The latest episode of Zonda’s Inspirational Leadership with the Best in Home Building podcast features an interview with Jeremy Laster, president of Rancho Mission Viejo.

Laster brings over 20 years of experience to the table, and he has overseen the development and operation of more than 2 million square feet of commercial real estate assets, over 2,500 apartment units, and the planning and construction of Rienda, the newest village at Rancho Mission Viejo in California’s South Orange County.

Today, he is responsible for the daily management of all Rancho Mission Viejo enterprises, including larger scale master-planned community development, land management, ranching and farming, commercial properties, and investments.

Here are some highlights from the episode:

Why are golf courses so challenging to make work today?

“Golf is really hard. Golf is hard to play, golf is intimidating, golf is expensive, and it takes a long time. … It’s hundreds of dollars, you have to have thousands of dollars worth of equipment. There are a lot of barriers to golf, so the industry needs to solve for that and figure out a way to make it, you know—can you play faster? People talked about making the cup bigger, playing six or 12 holes instead of nine or 18. There’s things, there’s gimmicks.”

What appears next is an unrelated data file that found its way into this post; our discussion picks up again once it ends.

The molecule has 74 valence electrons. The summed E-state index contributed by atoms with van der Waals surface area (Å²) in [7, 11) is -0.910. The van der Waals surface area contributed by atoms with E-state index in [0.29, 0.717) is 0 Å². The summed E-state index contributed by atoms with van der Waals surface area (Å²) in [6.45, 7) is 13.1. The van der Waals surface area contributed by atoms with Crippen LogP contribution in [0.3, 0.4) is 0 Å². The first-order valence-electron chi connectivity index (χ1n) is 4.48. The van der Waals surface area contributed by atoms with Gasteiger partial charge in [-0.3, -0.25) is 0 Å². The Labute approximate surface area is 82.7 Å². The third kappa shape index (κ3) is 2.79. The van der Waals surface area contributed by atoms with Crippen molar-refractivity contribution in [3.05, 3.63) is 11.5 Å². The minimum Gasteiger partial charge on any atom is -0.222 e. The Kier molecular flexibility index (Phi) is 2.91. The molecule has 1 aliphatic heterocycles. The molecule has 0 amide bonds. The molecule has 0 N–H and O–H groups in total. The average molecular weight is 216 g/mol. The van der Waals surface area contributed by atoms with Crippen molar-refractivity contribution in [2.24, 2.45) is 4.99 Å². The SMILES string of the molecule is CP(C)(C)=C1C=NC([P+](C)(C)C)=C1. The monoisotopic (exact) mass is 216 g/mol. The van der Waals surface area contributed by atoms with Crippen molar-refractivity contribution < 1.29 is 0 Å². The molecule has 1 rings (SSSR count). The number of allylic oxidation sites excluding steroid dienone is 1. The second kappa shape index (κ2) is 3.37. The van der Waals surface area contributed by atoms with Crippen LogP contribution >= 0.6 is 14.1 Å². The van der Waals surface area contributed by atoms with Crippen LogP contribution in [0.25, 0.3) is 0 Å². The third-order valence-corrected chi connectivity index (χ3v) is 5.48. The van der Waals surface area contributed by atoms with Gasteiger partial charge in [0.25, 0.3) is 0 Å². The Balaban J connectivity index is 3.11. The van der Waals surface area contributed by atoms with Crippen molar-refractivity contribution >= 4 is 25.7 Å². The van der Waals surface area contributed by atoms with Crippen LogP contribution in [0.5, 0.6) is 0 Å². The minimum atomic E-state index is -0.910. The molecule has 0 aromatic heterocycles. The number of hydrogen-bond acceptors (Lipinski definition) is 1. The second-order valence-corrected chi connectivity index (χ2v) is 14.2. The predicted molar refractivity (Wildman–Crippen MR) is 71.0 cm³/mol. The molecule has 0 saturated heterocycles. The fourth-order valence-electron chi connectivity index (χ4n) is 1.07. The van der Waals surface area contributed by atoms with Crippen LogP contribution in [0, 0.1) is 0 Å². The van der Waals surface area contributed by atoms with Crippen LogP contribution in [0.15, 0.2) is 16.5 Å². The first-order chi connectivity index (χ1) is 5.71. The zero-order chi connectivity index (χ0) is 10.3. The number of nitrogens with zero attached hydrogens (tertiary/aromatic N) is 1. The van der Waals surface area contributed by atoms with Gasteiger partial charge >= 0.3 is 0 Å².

What is the best way to have a tough conversation?

“I think most people want to be heard, and I think most people want to defend their position. But if you can get in private with someone and say, ‘here’s my thought, here’s what I’m thinking, here’s why.’ Sometimes it can just be a miscommunication, sometimes it can be a lack of seeing the same goals, but it doesn’t happen around here that much—and I truly believe [it’s because of] the culture of this place.”

What is the most important lesson you’ve learned over your career?

“Capital structure. The difference between a great project and a failed project is capital structure, and making sure that you analyze everything correctly. A lot of people miss that. The other thing is market positioning. Something that’s not really financial, but knowing who you are, knowing your customer, knowing where you fit in the bigger ecosystem, and not trying to be something you’re not.”

What’s your favorite part about your position?

“For the last nine years, [my wife and I] have lived in a project that we built. So, to be able to get in my car at night and drive home and see kids kicking a soccer ball or see a mom pushing a kid on the swings, or somebody walking their dog … just knowing that I’m some schmuck in my car driving by, but I was involved in creating the canvas on which these people are going to create their lives. It blows my mind sometimes to think about that.”

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